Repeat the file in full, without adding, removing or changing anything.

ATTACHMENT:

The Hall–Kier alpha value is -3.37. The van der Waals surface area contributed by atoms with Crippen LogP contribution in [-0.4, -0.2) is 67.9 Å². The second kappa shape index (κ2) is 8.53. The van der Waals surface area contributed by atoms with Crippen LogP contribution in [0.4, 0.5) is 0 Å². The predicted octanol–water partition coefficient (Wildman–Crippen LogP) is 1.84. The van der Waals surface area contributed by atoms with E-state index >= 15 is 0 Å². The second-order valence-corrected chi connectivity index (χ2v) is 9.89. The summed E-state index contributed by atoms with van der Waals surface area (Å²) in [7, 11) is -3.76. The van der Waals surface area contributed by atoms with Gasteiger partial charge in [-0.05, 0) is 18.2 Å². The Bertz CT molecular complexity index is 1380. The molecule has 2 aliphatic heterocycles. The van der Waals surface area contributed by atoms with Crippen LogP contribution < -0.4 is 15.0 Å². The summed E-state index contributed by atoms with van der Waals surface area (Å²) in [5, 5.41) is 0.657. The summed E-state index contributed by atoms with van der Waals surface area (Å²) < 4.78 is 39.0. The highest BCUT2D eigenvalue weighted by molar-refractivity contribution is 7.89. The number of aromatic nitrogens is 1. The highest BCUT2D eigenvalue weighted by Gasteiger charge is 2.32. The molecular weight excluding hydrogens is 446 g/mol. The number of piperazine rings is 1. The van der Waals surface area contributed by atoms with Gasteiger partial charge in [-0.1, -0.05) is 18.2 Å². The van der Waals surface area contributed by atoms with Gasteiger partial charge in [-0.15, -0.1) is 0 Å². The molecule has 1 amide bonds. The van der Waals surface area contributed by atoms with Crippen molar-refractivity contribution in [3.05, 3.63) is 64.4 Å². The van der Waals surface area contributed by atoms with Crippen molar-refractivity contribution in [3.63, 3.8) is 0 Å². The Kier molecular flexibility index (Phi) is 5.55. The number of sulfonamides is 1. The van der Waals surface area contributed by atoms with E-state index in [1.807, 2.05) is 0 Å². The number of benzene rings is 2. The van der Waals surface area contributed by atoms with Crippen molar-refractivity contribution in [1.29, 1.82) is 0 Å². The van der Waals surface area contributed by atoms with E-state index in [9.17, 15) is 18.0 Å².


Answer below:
The Hall–Kier alpha value is -3.37. The van der Waals surface area contributed by atoms with Crippen LogP contribution in [-0.4, -0.2) is 67.9 Å². The second kappa shape index (κ2) is 8.53. The van der Waals surface area contributed by atoms with Crippen LogP contribution in [0.4, 0.5) is 0 Å². The predicted octanol–water partition coefficient (Wildman–Crippen LogP) is 1.84. The van der Waals surface area contributed by atoms with E-state index >= 15 is 0 Å². The second-order valence-corrected chi connectivity index (χ2v) is 9.89. The summed E-state index contributed by atoms with van der Waals surface area (Å²) in [7, 11) is -3.76. The van der Waals surface area contributed by atoms with Gasteiger partial charge in [-0.05, 0) is 18.2 Å². The Bertz CT molecular complexity index is 1380. The molecule has 2 aliphatic heterocycles. The van der Waals surface area contributed by atoms with Crippen LogP contribution < -0.4 is 15.0 Å². The summed E-state index contributed by atoms with van der Waals surface area (Å²) in [5, 5.41) is 0.657. The summed E-state index contributed by atoms with van der Waals surface area (Å²) < 4.78 is 39.0. The highest BCUT2D eigenvalue weighted by molar-refractivity contribution is 7.89. The number of aromatic nitrogens is 1. The highest BCUT2D eigenvalue weighted by Gasteiger charge is 2.32. The molecular weight excluding hydrogens is 446 g/mol. The number of piperazine rings is 1. The van der Waals surface area contributed by atoms with Gasteiger partial charge in [-0.1, -0.05) is 18.2 Å². The van der Waals surface area contributed by atoms with Gasteiger partial charge in [-0.15, -0.1) is 0 Å². The molecule has 1 amide bonds. The van der Waals surface area contributed by atoms with Crippen molar-refractivity contribution in [3.05, 3.63) is 64.4 Å². The van der Waals surface area contributed by atoms with Crippen molar-refractivity contribution in [3.63, 3.8) is 0 Å². The Kier molecular flexibility index (Phi) is 5.55. The number of sulfonamides is 1. The van der Waals surface area contributed by atoms with E-state index in [1.807, 2.05) is 0 Å². The number of benzene rings is 2. The van der Waals surface area contributed by atoms with Crippen molar-refractivity contribution in [1.29, 1.82) is 0 Å². The van der Waals surface area contributed by atoms with E-state index in [9.17, 15) is 18.0 Å².